In addition to their use in the demolition of Palestinian homes and farms, the bulldozers supplied by Caterpillar, Volvo and Daewoo have been used in Israel’s construction of its Separation Wall. Despite the International Court of Justice ruling in July 2004 that the Wall is illegal under international law, and the UN General Assembly’s subsequent resolution calling on Israel to comply with its legal obligations, the Israeli cabinet approved a new 420-mile route for the Wall in February 2005. To date over 170 miles of the Wall have been completed and a further 100 miles are under construction.5

Fully 75% of the Separation Wall is to be built on Palestinian territory rather than on Israel’s border, the Green Line. This means that the Wall will effectively annex 10% of the West Bank to Israel, including settlements which are home to three quarters of all Israeli settlers.

Despite initial protestations that the Wall was a security measure, Israeli officials have now begun to admit that it will serve a political purpose by including the settlements within Israeli-controlled territory. Israel’s former Justice Minister Tzipi Livni stated publicly in November 2005 that the Wall would serve as “the future border of the state of Israel”, and that High Court rulings on the Wall were “drawing the country’s borders”. The State Prosecutor’s Office confirmed in June 2006 that the route of the Wall will indeed have “political implications” for the future.6

The Separation Wall has already caused immense hardship to the Palestinian people. The Wall has cut through Palestinian towns and villages, severing communities and cutting people off from their relatives, schools and hospitals. Palestinians face increasing difficulty in gaining access to their own lands in the ‘closed zone’ behind the Wall as a result of Israel’s tightening of its closure system. In his May 2006 report to the UN General Assembly, UN Secretary-General Kofi Annan confirmed: “The Israeli closure system is a primary cause of poverty and humanitarian crisis in the occupied Palestinian territory, and restricts Palestinian access to health and education services, employment, markets and social and religious networks.”7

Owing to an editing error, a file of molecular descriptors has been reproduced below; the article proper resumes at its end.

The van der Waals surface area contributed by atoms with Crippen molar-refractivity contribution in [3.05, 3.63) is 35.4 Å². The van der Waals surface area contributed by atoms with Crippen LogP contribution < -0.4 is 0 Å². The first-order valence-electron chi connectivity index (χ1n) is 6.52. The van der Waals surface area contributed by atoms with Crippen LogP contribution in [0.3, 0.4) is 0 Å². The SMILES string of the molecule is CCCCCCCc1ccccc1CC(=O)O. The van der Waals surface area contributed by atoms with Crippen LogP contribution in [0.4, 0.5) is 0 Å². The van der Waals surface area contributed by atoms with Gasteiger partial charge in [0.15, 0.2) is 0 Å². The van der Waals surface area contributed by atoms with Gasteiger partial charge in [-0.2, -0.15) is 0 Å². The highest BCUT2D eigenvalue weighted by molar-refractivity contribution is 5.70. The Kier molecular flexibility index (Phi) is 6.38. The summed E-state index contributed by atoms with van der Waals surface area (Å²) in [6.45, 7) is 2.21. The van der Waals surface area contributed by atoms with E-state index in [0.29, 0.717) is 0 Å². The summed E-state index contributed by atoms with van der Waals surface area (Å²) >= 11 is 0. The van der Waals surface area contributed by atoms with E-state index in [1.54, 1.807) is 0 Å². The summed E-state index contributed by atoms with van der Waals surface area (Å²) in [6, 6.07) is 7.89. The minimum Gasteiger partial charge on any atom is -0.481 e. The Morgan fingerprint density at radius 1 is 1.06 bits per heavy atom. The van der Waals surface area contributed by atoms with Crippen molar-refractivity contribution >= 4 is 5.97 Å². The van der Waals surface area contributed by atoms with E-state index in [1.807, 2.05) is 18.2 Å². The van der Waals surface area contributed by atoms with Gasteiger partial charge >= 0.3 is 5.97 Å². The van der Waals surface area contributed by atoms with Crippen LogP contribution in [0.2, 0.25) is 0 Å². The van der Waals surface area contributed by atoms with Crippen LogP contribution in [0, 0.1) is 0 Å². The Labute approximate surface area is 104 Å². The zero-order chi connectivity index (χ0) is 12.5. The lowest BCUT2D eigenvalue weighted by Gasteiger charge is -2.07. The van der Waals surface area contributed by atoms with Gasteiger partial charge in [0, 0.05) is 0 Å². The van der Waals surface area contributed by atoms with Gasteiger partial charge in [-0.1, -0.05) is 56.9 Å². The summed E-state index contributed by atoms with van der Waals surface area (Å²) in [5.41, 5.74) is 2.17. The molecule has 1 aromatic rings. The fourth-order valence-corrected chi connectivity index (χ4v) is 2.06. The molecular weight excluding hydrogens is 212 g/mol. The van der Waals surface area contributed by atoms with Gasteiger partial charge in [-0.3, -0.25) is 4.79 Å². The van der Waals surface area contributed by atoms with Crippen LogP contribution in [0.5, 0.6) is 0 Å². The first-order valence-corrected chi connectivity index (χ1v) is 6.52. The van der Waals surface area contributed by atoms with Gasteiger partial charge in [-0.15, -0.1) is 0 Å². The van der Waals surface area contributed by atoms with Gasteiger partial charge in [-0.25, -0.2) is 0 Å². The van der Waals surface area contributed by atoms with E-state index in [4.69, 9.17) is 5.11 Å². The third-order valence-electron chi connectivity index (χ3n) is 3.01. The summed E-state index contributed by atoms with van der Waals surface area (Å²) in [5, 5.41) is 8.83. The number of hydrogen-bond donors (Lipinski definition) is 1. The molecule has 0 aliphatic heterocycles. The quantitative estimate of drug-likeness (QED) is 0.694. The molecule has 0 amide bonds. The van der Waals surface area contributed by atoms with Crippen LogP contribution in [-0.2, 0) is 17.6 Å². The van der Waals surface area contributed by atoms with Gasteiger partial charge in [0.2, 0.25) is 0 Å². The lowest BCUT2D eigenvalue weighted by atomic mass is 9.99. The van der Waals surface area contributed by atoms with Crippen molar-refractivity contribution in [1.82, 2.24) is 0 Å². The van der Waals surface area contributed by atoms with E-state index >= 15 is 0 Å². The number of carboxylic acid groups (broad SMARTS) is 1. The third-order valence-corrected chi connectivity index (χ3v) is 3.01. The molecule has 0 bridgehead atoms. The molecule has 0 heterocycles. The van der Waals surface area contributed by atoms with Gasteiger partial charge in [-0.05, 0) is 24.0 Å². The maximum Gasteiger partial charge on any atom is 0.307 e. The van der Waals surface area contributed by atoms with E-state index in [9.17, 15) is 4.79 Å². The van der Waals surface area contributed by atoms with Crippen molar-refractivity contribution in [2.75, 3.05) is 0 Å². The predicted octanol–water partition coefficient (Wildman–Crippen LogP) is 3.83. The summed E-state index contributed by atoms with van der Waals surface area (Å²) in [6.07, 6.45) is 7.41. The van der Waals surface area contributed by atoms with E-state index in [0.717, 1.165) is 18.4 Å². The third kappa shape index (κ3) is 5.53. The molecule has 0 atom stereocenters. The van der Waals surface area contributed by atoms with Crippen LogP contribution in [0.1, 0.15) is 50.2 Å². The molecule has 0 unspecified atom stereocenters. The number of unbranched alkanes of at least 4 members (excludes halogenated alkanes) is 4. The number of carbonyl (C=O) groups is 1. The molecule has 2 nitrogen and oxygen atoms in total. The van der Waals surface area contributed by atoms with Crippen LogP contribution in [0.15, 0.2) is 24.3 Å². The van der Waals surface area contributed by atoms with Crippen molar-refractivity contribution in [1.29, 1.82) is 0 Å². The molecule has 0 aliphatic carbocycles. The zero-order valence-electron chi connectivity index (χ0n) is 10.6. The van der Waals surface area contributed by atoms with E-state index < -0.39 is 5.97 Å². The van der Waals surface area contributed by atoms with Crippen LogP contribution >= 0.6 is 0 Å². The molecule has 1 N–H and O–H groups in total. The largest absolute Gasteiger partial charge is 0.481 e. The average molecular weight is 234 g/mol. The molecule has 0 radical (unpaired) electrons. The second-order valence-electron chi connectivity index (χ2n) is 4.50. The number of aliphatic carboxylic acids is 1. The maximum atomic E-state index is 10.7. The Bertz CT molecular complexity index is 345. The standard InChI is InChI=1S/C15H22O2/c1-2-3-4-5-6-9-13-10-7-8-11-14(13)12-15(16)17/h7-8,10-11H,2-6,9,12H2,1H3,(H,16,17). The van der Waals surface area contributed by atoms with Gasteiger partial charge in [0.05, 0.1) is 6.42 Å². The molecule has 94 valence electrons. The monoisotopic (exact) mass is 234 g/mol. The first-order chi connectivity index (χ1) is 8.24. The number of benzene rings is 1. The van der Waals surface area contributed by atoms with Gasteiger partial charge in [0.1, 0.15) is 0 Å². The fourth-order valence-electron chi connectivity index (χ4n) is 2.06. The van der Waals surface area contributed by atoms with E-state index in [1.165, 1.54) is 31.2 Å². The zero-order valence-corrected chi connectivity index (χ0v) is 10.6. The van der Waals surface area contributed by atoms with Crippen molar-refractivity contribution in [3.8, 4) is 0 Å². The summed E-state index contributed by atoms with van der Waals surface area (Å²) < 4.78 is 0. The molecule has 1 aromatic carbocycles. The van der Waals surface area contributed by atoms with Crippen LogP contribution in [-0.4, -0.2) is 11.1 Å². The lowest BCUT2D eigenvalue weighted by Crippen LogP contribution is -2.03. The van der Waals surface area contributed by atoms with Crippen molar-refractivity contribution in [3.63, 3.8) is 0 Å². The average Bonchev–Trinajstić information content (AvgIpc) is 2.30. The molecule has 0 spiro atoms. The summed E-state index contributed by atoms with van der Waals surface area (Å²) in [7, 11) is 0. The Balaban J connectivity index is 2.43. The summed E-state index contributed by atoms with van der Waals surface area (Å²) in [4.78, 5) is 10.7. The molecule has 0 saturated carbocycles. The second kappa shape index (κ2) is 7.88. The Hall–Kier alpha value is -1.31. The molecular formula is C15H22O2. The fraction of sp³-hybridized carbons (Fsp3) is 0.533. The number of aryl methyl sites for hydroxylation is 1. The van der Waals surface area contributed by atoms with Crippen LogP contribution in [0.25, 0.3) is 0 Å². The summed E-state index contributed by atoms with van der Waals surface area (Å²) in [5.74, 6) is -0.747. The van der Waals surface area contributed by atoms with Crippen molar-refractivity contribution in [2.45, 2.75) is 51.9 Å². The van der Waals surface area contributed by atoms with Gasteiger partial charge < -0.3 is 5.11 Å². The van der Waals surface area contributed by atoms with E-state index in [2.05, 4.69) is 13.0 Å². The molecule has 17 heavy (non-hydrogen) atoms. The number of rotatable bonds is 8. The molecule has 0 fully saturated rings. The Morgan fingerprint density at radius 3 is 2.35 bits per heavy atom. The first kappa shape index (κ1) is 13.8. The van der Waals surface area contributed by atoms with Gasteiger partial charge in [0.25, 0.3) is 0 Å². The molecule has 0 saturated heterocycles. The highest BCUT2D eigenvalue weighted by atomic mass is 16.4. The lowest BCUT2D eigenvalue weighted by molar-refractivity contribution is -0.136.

The use of machinery supplied by Volvo, Daewoo and Caterpillar in the construction of the Separation Wall and the demolition of Palestinian homes implicates those companies in Israel’s illegal activities. War on Want research in Palestine has confirmed earlier reports that machinery from British construction company JCB is also being used in work around the Separation Wall. In all these cases, the companies concerned must take action to ensure their products are not employed by Israel in war crimes against the Palestinian people.

* From settlement to shelf

Many of Britain’s high street stores stock goods which have been produced in Israeli settlements within occupied Palestinian territory. These settlements represent the physical reality of the Occupation as experienced by Palestinians on a daily basis, and export revenue is important to their economic sustainability. Stores which sell settlement produce are thereby supporting the Occupation.

Israel has built an extensive network of settlements on land which it captured during the 1967 Six Day War. There are currently 135 official settlements in the West Bank and occupied Jerusalem, plus a further 100 unofficial settlements, or ‘outposts’. These settlements are now home to over 450,000 Israelis, whose towns and cities are built on occupied Palestinian territory and who farm many thousands of acres of the best Palestinian land.

The UN Security Council has called Israel’s settlements a “flagrant violation” of article 49 of the Fourth Geneva Convention, which forbids population transfer into territory occupied in war.9